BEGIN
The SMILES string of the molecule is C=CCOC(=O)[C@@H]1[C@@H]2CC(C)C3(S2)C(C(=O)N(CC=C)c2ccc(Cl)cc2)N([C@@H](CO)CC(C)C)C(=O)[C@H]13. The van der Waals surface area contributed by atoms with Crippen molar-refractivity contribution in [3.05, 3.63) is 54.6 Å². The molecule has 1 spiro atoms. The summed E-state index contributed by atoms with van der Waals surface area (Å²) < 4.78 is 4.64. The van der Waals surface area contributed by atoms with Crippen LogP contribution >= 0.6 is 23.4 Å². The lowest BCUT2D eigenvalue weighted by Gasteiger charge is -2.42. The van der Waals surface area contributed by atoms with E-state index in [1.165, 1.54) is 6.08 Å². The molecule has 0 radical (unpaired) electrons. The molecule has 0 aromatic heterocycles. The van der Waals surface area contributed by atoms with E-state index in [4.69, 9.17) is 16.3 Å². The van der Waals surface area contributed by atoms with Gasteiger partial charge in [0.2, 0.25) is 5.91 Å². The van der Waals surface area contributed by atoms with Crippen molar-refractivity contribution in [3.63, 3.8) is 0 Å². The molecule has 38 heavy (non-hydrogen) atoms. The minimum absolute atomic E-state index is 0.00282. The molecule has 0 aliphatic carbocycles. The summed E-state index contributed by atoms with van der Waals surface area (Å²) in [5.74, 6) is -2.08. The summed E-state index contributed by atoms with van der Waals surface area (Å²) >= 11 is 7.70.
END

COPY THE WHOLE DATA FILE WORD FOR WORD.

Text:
The SMILES string of the molecule is C=CCOC(=O)[C@@H]1[C@@H]2CC(C)C3(S2)C(C(=O)N(CC=C)c2ccc(Cl)cc2)N([C@@H](CO)CC(C)C)C(=O)[C@H]13. The van der Waals surface area contributed by atoms with Crippen molar-refractivity contribution in [3.05, 3.63) is 54.6 Å². The molecule has 1 spiro atoms. The summed E-state index contributed by atoms with van der Waals surface area (Å²) < 4.78 is 4.64. The van der Waals surface area contributed by atoms with Crippen LogP contribution >= 0.6 is 23.4 Å². The lowest BCUT2D eigenvalue weighted by Gasteiger charge is -2.42. The van der Waals surface area contributed by atoms with E-state index in [1.165, 1.54) is 6.08 Å². The molecule has 0 radical (unpaired) electrons. The molecule has 0 aromatic heterocycles. The van der Waals surface area contributed by atoms with E-state index in [4.69, 9.17) is 16.3 Å². The van der Waals surface area contributed by atoms with Gasteiger partial charge in [0.2, 0.25) is 5.91 Å². The van der Waals surface area contributed by atoms with Crippen molar-refractivity contribution in [3.63, 3.8) is 0 Å². The molecule has 38 heavy (non-hydrogen) atoms. The minimum absolute atomic E-state index is 0.00282. The molecule has 0 aliphatic carbocycles. The summed E-state index contributed by atoms with van der Waals surface area (Å²) in [5.74, 6) is -2.08. The summed E-state index contributed by atoms with van der Waals surface area (Å²) >= 11 is 7.70.